• Nedbank and Capitec experienced the largest increases in complaints, at 18% (1 273 in 2021 to 1 508 in 2022) and 11% (1 651 to 1 826) respectively;
  • Standard Bank witnessed a 31% decrease (2 070 to 1 385), while FNB had a 21% decrease (1 452 to 1 147); and
  • Absa had the lowest number of cases among the major banks and remained at the same level (1 068 in 2022 compared to 1 063 in 2021).

In addition, there was a 3% rise in digital banking complaints, constituting 17% of the total grievances. Specifically, mobile banking fraud and vishing (voice phishing) were identified as the major types of complaints. Vishing is when fraudsters contact customers through phone calls or voicemails, pretending to be from a trustworthy company, with the intention of acquiring sensitive information such as bank account details and credit card numbers.


Nearly 500 000 individuals face daily cybersecurity threats. The losses incurred in this modern era of banking exceed those experienced during the time when traditional banking practices were the norm. Without the expansion of technology in the banking sector, there can be no socio-economic growth, and African states will struggle to achieve a technological advantage on the international stage.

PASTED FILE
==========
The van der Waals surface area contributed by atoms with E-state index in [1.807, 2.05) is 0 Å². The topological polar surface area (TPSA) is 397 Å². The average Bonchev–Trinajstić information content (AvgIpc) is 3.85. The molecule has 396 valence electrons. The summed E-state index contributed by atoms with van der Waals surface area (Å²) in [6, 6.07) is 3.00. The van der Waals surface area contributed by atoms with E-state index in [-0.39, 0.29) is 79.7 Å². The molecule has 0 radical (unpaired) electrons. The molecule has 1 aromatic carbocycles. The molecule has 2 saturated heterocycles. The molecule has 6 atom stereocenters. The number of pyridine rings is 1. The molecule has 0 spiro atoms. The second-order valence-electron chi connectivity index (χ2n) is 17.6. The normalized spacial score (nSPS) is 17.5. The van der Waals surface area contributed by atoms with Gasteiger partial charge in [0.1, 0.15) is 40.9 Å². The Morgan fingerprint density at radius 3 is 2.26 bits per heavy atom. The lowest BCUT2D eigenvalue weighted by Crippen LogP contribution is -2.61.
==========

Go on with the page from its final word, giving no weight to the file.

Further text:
It is essential for regulators and financial institutions to take proactive measures to combat financial criminal activities. These measures may include the implementation of robust anti-money laundering and “know your customer” procedures, the enhancement of cybersecurity measures, regular audits and internal controls, and the cultivation of a strong ethical culture in banks. 

Moreover, effective collaboration between banks,  cybersecurity firms, law enforcement agencies and regulatory bodies to share threat intelligence, best practices and incident response strategies is crucial for the detection and prevention of financial crimes. By working together, these stakeholders can improve the security and integrity of the banking system.

It is necessary to identify and analyse the security risks associated with 4IR technologies in the banking industry. This includes a comprehensive examination of cyberattacks, data breaches and the potential for human error. Understanding these risks is essential for developing effective security strategies.

Banks can also make use of multi-factor authentication, as well as continuous monitoring to enhance their security measures and safeguard against potential threats.

It is equally important to educate employees and customers about the evolving risks and best practices to mitigate cyber threats.

Nomzamo Gondwe is a research associate with the 4IR and Digital Policy Research Unit at the University of Johannesburg.